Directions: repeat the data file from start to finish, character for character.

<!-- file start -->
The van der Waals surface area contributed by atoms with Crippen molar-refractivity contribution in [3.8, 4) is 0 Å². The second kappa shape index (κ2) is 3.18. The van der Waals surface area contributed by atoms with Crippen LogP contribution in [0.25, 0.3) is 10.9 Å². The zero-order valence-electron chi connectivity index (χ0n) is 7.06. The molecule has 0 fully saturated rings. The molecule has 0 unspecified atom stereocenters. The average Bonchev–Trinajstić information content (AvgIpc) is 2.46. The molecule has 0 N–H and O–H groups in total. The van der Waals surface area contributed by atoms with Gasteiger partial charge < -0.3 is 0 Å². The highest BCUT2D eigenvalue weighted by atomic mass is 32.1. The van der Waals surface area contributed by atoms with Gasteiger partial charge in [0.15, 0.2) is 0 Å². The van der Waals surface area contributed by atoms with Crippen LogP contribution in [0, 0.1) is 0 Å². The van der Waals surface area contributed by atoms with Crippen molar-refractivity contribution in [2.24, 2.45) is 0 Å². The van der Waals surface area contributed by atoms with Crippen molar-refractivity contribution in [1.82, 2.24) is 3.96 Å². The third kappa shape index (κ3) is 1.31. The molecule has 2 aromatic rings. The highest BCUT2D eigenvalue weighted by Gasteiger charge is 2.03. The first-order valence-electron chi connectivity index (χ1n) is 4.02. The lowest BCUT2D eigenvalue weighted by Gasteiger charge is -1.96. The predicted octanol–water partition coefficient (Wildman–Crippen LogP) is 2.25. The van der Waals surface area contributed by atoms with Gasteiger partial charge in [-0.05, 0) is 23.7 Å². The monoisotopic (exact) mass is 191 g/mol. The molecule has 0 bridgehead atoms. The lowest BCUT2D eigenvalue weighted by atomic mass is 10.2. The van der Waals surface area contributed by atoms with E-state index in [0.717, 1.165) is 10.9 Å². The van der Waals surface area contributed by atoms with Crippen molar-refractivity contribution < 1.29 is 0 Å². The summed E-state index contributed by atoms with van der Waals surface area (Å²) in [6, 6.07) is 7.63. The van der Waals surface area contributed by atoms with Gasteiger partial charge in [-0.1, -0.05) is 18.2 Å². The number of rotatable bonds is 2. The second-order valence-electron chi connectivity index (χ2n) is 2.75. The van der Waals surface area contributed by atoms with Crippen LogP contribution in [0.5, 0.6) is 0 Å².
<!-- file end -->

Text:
The van der Waals surface area contributed by atoms with Crippen molar-refractivity contribution in [3.8, 4) is 0 Å². The second kappa shape index (κ2) is 3.18. The van der Waals surface area contributed by atoms with Crippen LogP contribution in [0.25, 0.3) is 10.9 Å². The zero-order valence-electron chi connectivity index (χ0n) is 7.06. The molecule has 0 fully saturated rings. The molecule has 0 unspecified atom stereocenters. The average Bonchev–Trinajstić information content (AvgIpc) is 2.46. The molecule has 0 N–H and O–H groups in total. The van der Waals surface area contributed by atoms with Gasteiger partial charge < -0.3 is 0 Å². The highest BCUT2D eigenvalue weighted by atomic mass is 32.1. The van der Waals surface area contributed by atoms with Gasteiger partial charge in [0.15, 0.2) is 0 Å². The van der Waals surface area contributed by atoms with Crippen LogP contribution in [0, 0.1) is 0 Å². The van der Waals surface area contributed by atoms with Crippen molar-refractivity contribution in [2.24, 2.45) is 0 Å². The van der Waals surface area contributed by atoms with Crippen molar-refractivity contribution in [1.82, 2.24) is 3.96 Å². The third kappa shape index (κ3) is 1.31. The molecule has 2 aromatic rings. The highest BCUT2D eigenvalue weighted by Gasteiger charge is 2.03. The first-order valence-electron chi connectivity index (χ1n) is 4.02. The lowest BCUT2D eigenvalue weighted by Gasteiger charge is -1.96. The predicted octanol–water partition coefficient (Wildman–Crippen LogP) is 2.25. The van der Waals surface area contributed by atoms with Gasteiger partial charge in [-0.05, 0) is 23.7 Å². The monoisotopic (exact) mass is 191 g/mol. The molecule has 0 bridgehead atoms. The lowest BCUT2D eigenvalue weighted by atomic mass is 10.2. The van der Waals surface area contributed by atoms with E-state index in [0.717, 1.165) is 10.9 Å². The van der Waals surface area contributed by atoms with Crippen molar-refractivity contribution < 1.29 is 0 Å². The summed E-state index contributed by atoms with van der Waals surface area (Å²) in [6, 6.07) is 7.63. The van der Waals surface area contributed by atoms with Gasteiger partial charge in [-0.1, -0.05) is 18.2 Å². The number of rotatable bonds is 2. The second-order valence-electron chi connectivity index (χ2n) is 2.75. The van der Waals surface area contributed by atoms with Crippen LogP contribution in [0.5, 0.6) is 0 Å².